House of Commons Library

Leadership Elections: Labour Party

Published Monday, September 26, 2016

This Commons Library Briefing Paper sets out the current rules for the election of the Leader and Deputy Leader of the Labour Party.

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This note sets out the current rules for the election of the Leader and Deputy Leader of the Labour Party. It explains the change of rules in 2014 (from a system where MPs and MEPs, individual Labour Party members and members of affiliated organisations each commanded a third of the total vote to the current system).  It also sets out previous versions of the rules.  It includes details of the results of Labour Leadership elections since 1922.

Leadership election rules

The process for electing a Leader of the Labour Party has two parts.

First, candidates must gain the nomination of the appropriate number of members of the combined membership of the Commons Parliamentary Labour Party and European Parliamentary Party.

The threshold is different depending whether the election follows a vacancy or whether the election is challenging an incumbent leader.

Second, Labour Party members, affiliated supporters and registered supporters are then able to vote in the election. Votes are cast by individual members and are counted on the basis of one person one vote.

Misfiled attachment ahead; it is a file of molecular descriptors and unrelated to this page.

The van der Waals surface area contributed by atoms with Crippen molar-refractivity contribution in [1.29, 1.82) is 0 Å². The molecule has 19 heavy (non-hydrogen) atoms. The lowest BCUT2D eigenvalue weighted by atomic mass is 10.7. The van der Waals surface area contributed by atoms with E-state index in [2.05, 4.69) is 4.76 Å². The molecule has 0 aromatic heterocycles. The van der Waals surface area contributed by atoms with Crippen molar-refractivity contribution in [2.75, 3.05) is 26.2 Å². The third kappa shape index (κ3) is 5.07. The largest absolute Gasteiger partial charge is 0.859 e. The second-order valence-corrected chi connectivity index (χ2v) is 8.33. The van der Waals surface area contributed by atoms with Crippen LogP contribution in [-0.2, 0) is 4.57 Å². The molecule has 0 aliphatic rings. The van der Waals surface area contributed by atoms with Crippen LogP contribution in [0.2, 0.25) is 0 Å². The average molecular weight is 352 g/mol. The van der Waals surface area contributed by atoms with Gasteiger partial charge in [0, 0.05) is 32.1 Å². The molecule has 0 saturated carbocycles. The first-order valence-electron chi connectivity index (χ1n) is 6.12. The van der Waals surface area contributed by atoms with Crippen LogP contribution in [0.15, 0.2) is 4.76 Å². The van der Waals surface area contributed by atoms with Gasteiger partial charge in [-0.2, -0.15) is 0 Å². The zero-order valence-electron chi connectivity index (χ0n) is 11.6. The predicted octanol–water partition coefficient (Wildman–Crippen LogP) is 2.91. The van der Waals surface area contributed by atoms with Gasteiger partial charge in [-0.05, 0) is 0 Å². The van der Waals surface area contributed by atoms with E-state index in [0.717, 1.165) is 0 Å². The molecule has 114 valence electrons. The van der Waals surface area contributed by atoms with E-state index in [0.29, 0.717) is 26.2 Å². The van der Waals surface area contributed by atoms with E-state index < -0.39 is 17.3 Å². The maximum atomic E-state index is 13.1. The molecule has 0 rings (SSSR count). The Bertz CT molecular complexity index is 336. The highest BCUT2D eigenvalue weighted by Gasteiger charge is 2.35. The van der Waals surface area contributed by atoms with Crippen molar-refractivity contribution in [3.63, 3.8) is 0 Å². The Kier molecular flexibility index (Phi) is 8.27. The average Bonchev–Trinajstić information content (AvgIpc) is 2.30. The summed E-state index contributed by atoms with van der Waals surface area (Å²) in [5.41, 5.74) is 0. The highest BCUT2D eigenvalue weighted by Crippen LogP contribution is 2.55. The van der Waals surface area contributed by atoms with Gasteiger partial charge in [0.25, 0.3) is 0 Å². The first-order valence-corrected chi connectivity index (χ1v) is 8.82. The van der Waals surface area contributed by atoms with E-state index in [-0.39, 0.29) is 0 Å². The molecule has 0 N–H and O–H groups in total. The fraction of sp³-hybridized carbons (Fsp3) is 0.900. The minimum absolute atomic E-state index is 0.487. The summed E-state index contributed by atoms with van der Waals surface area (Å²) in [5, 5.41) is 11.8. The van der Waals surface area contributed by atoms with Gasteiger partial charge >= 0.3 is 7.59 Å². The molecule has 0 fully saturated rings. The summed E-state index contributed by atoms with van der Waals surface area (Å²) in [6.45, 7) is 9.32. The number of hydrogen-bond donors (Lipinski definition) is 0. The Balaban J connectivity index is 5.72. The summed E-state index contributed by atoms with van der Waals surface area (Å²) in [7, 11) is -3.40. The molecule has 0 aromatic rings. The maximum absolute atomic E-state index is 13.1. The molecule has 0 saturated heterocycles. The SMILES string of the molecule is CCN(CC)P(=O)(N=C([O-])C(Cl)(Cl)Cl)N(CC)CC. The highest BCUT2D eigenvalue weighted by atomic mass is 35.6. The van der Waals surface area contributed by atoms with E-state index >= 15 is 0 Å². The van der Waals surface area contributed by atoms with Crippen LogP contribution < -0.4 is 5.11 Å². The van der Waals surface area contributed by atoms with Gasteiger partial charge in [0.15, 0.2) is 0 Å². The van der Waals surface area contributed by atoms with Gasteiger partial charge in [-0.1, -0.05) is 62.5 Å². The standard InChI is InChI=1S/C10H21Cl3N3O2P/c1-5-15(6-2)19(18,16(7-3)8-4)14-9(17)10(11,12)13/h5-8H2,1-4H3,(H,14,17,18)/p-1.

The current rules are set out in Chapter 4, Clause II of the Labour Party Rule Book 2016.

2016 leadership election

The Leader of the Labour Party, Jeremy Corbyn, faced a vote of no confidence from members of the Parliamentary Labour Party on 28 June 2016. 172 Members of Parliament supported the motion of no confidence, and 40 voted in support of the Labour Leader.  40 voted against.  There were 4 spoilt ballots and 14 did not vote.

There is no provision for the removal of a Labour Leader through a no confidence vote within the Labour Party rules. However, following the vote there was speculation that a leadership challenge would be launched. On 11 July 2016 Angela Eagle, MP for Wallasey, announced she would formally challenge Corbyn for the leadership. On the morning of 12 July 2016 Owen Smith, MP for Pontypridd, also announced he would stand against Jeremy Corbyn.

Following the initial hustings of the Parliamentary Labour Party on Monday 18 July the formal nomination process opened. The following day Angela Eagle announced that she was withdrawing from the contest.

At the close of nominations for Labour MPs and MEPs, Owen Smith had received nominations from 162 of 231 MPs and 10 Labour's 20 MEPs.

There was some debate about whether Jeremy Corbyn would automatically be on the ballot paper, as the incumbent leader, or whether he too would need to seek the required number of nominations from the Commons and European Parliamentary parties. On the evening of 11 July 2016 Labour’s ruling National Executive Committee debated and voted on the issue. They ruled that an incumbent leader would automatically appear on the ballot paper.

The timetable for the election was agreed by the NEC with the result announced on 24 September 2016 at a special leadership conference in Liverpool, the day before the Party’s annual autumn conference.

Jeremy Corbyn was re-elected as leader of the Labour Party; he won 313,209 votes (61.8% of the vote), compared to Owen Smith’s 193,229.

 

Commons Briefing papers SN03938

Authors: Neil Johnston; Lucinda Maer

Topic: Political parties

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